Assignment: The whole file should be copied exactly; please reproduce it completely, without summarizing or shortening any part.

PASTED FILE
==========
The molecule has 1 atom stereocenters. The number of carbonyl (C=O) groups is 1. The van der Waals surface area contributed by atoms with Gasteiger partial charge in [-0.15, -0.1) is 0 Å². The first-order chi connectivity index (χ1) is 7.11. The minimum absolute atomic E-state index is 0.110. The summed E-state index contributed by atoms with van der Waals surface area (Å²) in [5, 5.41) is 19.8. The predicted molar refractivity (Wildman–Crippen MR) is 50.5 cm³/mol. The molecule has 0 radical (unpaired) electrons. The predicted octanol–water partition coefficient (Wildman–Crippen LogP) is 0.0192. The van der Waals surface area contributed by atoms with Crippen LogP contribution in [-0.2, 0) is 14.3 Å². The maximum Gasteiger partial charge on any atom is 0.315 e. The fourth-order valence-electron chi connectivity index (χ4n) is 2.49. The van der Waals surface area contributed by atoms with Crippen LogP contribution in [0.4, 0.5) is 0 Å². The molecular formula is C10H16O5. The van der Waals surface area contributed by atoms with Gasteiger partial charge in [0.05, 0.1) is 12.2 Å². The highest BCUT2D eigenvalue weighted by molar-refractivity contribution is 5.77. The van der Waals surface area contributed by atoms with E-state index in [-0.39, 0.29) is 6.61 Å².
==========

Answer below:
The molecule has 1 atom stereocenters. The number of carbonyl (C=O) groups is 1. The van der Waals surface area contributed by atoms with Gasteiger partial charge in [-0.15, -0.1) is 0 Å². The first-order chi connectivity index (χ1) is 7.11. The minimum absolute atomic E-state index is 0.110. The summed E-state index contributed by atoms with van der Waals surface area (Å²) in [5, 5.41) is 19.8. The predicted molar refractivity (Wildman–Crippen MR) is 50.5 cm³/mol. The molecule has 0 radical (unpaired) electrons. The predicted octanol–water partition coefficient (Wildman–Crippen LogP) is 0.0192. The van der Waals surface area contributed by atoms with Crippen LogP contribution in [-0.2, 0) is 14.3 Å². The maximum Gasteiger partial charge on any atom is 0.315 e. The fourth-order valence-electron chi connectivity index (χ4n) is 2.49. The van der Waals surface area contributed by atoms with Crippen LogP contribution in [0.4, 0.5) is 0 Å². The molecular formula is C10H16O5. The van der Waals surface area contributed by atoms with Gasteiger partial charge in [0.05, 0.1) is 12.2 Å². The highest BCUT2D eigenvalue weighted by molar-refractivity contribution is 5.77. The van der Waals surface area contributed by atoms with E-state index in [-0.39, 0.29) is 6.61 Å².